The performance of music

. . .  just as I find it unbearable when I hear one of our big-bellied or thin-bellied singers kill the Winterreise with his singing, you understand, because that lieder-singing singer wearing tails and resting his hand on the piano while singing The Crow is always unbearable to me and ridiculous, he is a caricature from the outset, there is nothing more ridiculous, Reger said, than a lieder- or aria-singing singer leaning against the grand piano in tails. How magnificent is Schubert’s music when we do not see it being performed, when we do not see those abysmally dull-witted conceited curly-haired interpreters, but we do, of course, see them when we are in the concert hall and everything as a result becomes embarrassing and ridiculous and an acoustic and visual disaster. I do not know, Reger said, if the pianists are more ridiculous and more embarrassing than the singers by the piano, it is a question of the state of mind we happen to be in at the moment. Of course anything we see while music is being performed is ridiculous, a caricature, and therefore embarrassing, he said. The singer is ridiculous and embarrassing, he may sing as he will, no matter whether tenor or bass, and all women singers are invariably even more ridiculous and embarrassing, no matter how they are gowned or what they sing, he said. A person bowing or plucking on the podium — it is too ridiculous, he said. Even the obese smelly Bach at the organ of Saint Thomas’s Church was only a ridiculous and deeply embarrassing figure, there can be no argument about that. No, no, all artists, even if they are the most important ones and, as it were, the greatest, are nothing except kitschy and embarrassing and ridiculous. Toscanini, Furtwängler, the one too small and the other too tall, ridiculous and kitschy. And if you go to the theatre the ridiculousness and the embarrassment and the kitsch make you feel positively sick. No matter what or how the people speak, they make you feel sick. If they speak classical parts they make you feel sick, if they speak popular parts they make you feel sick. And what else are all those classical and modern so-called high or popular dramas but theatrical ridiculousness and kitschy embarrassment, he said. The whole world today is ridiculous and at the same time profoundly embarrassing and kitschy, that is the truth. Irrsigler was stepping up to Reger and once more whispering something in his ear. Reger stood up, looked about himself and left the Bordone Room with Irrsigler.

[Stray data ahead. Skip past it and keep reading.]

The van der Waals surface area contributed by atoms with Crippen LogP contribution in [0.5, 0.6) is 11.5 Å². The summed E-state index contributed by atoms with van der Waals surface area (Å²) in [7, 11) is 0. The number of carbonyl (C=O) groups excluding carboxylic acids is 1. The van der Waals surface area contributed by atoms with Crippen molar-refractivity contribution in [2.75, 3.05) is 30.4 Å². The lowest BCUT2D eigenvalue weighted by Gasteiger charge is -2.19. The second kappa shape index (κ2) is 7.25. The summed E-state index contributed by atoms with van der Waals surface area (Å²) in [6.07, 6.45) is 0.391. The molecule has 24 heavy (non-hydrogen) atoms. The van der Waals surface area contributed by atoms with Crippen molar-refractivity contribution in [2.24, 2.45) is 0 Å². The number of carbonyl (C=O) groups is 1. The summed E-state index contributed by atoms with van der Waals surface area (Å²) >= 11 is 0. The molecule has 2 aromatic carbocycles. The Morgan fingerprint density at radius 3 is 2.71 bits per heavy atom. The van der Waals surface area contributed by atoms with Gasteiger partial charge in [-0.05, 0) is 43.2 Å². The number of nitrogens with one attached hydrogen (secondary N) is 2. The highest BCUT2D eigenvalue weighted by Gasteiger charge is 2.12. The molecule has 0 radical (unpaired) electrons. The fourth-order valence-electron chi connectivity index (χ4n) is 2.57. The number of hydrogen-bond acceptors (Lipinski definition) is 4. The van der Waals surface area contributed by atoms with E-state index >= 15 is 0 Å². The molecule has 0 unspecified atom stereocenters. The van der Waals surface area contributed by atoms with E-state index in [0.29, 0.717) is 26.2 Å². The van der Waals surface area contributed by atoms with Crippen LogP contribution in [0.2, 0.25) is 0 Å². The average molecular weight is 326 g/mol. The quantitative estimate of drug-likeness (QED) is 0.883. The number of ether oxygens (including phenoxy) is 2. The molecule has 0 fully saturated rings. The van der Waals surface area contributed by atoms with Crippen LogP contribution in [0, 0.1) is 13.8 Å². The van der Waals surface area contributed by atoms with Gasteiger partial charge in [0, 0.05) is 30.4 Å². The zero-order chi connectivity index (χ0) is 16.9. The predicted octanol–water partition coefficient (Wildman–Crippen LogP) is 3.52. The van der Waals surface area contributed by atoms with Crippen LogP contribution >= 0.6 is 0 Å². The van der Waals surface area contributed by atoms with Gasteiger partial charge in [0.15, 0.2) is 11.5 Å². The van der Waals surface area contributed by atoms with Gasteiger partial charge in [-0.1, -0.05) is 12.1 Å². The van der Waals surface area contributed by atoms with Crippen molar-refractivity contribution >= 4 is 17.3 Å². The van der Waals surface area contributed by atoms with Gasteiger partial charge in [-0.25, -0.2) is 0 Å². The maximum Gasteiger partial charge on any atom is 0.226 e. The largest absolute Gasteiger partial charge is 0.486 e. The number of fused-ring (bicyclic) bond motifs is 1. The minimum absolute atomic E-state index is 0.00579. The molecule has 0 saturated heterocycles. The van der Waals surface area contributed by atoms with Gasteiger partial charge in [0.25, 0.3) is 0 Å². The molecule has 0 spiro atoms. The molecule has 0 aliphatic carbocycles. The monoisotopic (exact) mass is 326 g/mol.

Thomas Bernhard, Old Masters:A Comedy

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